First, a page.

TPM 2.0-Ready: Top Security with PUFcc
The Tale of TPM
The rising security threats endangering our connected world, from the chip to the cloud, are among the biggest challenges facing us today. Microsoft recently addressed some of these concerns by mandating the inclusion of TPM 2.0 (Trusted Platform Module) in all devices running its latest Windows 11 operating system. It’s a significant step towards standardizing chip-level protection and recentering the semiconductor industry to make security integral to the chip-design process.
TPM is an international standard for secure crypto coprocessors that store and protect encryption keys, passwords, and other sensitive data such as digital certificates. Since 2007, the U.S. Department of Defense (DoD) has required all newly procured computer assets to include a TPM. The International Organization for Standardization and the International Electrotechnical Commission (ISO/IEC) standardized TPM in 2009, and the Trusted Computing Group (TCG) maintains improvements of the standard.
Implementation of a TPM remains optional for device manufacturers and can range from software emulation or firmware to discrete chips. However, for security operations requiring the use of keys, most agree that a discrete TPM chip provides the highest level of security. This is particularly so for protecting critical system applications against sophisticated hacking attacks .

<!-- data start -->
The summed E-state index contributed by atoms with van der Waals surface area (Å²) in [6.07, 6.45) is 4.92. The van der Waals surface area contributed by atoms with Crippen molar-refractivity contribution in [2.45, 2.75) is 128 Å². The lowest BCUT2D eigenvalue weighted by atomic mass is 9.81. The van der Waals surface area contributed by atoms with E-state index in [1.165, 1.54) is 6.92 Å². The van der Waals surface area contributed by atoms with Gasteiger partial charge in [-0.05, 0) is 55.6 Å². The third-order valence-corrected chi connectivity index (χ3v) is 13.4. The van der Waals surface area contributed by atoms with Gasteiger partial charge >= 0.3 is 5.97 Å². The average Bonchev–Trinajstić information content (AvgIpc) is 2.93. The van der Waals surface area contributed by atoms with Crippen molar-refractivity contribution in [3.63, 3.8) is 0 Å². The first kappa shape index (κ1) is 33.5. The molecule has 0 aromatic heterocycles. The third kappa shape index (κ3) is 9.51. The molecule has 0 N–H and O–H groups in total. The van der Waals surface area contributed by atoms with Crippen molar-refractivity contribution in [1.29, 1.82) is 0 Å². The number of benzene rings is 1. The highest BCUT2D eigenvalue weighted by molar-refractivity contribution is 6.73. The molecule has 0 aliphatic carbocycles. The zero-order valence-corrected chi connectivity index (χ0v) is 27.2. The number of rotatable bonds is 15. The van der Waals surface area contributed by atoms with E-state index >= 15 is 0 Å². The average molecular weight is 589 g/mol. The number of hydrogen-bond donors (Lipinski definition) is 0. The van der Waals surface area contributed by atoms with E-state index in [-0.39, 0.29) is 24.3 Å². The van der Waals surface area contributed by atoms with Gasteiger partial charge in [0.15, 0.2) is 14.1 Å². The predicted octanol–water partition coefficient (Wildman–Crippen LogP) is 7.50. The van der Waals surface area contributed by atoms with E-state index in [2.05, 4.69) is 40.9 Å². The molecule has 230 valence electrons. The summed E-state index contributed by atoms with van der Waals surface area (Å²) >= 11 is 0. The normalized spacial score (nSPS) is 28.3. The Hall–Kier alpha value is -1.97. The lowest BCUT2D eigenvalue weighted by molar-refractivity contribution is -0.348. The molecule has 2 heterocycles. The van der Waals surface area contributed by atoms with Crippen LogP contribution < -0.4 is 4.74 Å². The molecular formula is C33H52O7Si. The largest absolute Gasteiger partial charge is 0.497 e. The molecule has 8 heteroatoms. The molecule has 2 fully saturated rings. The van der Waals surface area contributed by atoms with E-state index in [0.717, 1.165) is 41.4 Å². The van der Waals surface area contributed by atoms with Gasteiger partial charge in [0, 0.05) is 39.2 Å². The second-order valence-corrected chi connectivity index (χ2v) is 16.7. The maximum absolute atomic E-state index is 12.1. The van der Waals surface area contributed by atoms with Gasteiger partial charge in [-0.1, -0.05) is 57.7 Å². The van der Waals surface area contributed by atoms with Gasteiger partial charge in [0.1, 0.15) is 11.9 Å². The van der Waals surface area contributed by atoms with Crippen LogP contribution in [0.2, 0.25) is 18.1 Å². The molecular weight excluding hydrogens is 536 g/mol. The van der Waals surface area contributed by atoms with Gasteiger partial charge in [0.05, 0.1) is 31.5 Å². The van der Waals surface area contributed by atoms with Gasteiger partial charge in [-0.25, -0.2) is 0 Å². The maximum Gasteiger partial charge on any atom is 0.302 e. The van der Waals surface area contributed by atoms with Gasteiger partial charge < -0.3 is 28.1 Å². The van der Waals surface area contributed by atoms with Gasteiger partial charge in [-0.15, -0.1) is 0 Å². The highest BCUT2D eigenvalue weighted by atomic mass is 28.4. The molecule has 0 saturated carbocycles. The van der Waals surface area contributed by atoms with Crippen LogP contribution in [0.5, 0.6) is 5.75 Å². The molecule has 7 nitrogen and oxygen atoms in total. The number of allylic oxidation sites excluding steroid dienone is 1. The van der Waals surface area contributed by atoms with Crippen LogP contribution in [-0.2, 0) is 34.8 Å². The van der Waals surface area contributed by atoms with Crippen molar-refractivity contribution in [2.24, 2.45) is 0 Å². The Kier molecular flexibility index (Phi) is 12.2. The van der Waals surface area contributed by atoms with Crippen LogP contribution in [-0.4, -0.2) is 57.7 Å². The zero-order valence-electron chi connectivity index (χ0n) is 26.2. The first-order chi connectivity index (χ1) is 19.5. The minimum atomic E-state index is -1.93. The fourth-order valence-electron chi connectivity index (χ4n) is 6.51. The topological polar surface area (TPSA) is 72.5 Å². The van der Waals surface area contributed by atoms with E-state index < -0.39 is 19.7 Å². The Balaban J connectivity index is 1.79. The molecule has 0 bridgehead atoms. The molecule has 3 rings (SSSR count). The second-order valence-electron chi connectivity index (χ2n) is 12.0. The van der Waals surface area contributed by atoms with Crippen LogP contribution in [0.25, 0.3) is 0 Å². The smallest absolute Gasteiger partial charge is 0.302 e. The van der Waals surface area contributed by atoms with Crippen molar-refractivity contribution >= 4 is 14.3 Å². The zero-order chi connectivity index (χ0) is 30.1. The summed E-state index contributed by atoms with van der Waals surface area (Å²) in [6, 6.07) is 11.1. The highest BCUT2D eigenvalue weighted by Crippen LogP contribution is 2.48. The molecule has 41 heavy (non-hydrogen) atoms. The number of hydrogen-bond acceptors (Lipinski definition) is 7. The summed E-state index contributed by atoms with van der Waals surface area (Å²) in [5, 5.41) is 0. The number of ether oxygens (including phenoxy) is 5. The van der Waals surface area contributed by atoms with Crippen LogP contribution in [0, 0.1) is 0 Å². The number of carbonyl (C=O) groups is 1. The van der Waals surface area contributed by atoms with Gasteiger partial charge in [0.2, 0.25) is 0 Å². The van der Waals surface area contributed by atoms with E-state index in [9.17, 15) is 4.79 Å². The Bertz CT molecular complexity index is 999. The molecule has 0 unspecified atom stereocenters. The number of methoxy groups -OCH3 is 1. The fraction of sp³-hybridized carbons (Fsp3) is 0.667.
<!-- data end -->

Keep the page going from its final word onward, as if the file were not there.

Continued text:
Even when TPM is implemented in hardware, a dedicated microcontroller without proper protection, for instance, can still be prone to various attacks. These tampering techniques can include side-channel attacks and exploitation of weak key generation vulnerabilities, among others. [2, 3]
Advances in TPM 2.0
While this new version makes several advances, all of us who manufacture or use online devices expect TPM to prevent critical system failures that may seriously impact safety or security. In summary, TPM1.2 and TPM 2.0 include the following functionalities [4, 5]:
1. Secure storage of keys (especially endorsement keys) and attack-resistant certificates.
2. Secure generation of Identifiers (IDs) and keys
3. A high-quality hardware random number generator (RNG) in order to fulfill 1.
4. Public-key cryptographic algorithms capable of generating and verifying digital certificates
5. Symmetric key cryptographic algorithms for data encryption and decryption
6. Key management all the way from endorsement key (EK) and storage root key (SRK) to session key uses.
7. Secure attestation service for device management.